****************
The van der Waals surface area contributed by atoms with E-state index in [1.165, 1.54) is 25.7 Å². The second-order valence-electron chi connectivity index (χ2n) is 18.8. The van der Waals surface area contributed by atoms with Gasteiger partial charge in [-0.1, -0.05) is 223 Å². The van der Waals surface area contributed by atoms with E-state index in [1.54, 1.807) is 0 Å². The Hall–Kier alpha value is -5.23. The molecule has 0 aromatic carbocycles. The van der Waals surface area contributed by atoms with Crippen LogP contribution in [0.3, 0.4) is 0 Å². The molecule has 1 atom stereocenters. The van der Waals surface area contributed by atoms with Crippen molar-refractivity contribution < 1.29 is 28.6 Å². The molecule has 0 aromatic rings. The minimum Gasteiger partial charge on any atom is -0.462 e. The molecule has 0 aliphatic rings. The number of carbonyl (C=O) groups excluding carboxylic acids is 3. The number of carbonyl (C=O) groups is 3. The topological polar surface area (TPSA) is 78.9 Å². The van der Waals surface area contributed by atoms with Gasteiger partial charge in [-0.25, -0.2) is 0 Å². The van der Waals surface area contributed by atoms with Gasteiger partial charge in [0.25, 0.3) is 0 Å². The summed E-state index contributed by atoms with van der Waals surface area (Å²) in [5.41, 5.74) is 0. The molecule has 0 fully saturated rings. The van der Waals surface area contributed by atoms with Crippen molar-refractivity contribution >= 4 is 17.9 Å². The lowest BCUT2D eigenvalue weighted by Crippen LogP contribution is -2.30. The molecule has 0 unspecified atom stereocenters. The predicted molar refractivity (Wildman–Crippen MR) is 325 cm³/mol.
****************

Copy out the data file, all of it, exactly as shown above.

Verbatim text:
The van der Waals surface area contributed by atoms with E-state index in [1.165, 1.54) is 25.7 Å². The second-order valence-electron chi connectivity index (χ2n) is 18.8. The van der Waals surface area contributed by atoms with Gasteiger partial charge in [-0.1, -0.05) is 223 Å². The van der Waals surface area contributed by atoms with E-state index in [1.54, 1.807) is 0 Å². The Hall–Kier alpha value is -5.23. The molecule has 0 aromatic carbocycles. The van der Waals surface area contributed by atoms with Crippen LogP contribution in [0.3, 0.4) is 0 Å². The molecule has 1 atom stereocenters. The van der Waals surface area contributed by atoms with Crippen molar-refractivity contribution < 1.29 is 28.6 Å². The molecule has 0 aromatic rings. The minimum Gasteiger partial charge on any atom is -0.462 e. The molecule has 0 aliphatic rings. The number of carbonyl (C=O) groups excluding carboxylic acids is 3. The number of carbonyl (C=O) groups is 3. The topological polar surface area (TPSA) is 78.9 Å². The van der Waals surface area contributed by atoms with Gasteiger partial charge in [-0.25, -0.2) is 0 Å². The van der Waals surface area contributed by atoms with Gasteiger partial charge in [0.25, 0.3) is 0 Å². The summed E-state index contributed by atoms with van der Waals surface area (Å²) in [5.41, 5.74) is 0. The molecule has 0 fully saturated rings. The van der Waals surface area contributed by atoms with Crippen molar-refractivity contribution >= 4 is 17.9 Å². The lowest BCUT2D eigenvalue weighted by Crippen LogP contribution is -2.30. The molecule has 0 unspecified atom stereocenters. The predicted molar refractivity (Wildman–Crippen MR) is 325 cm³/mol.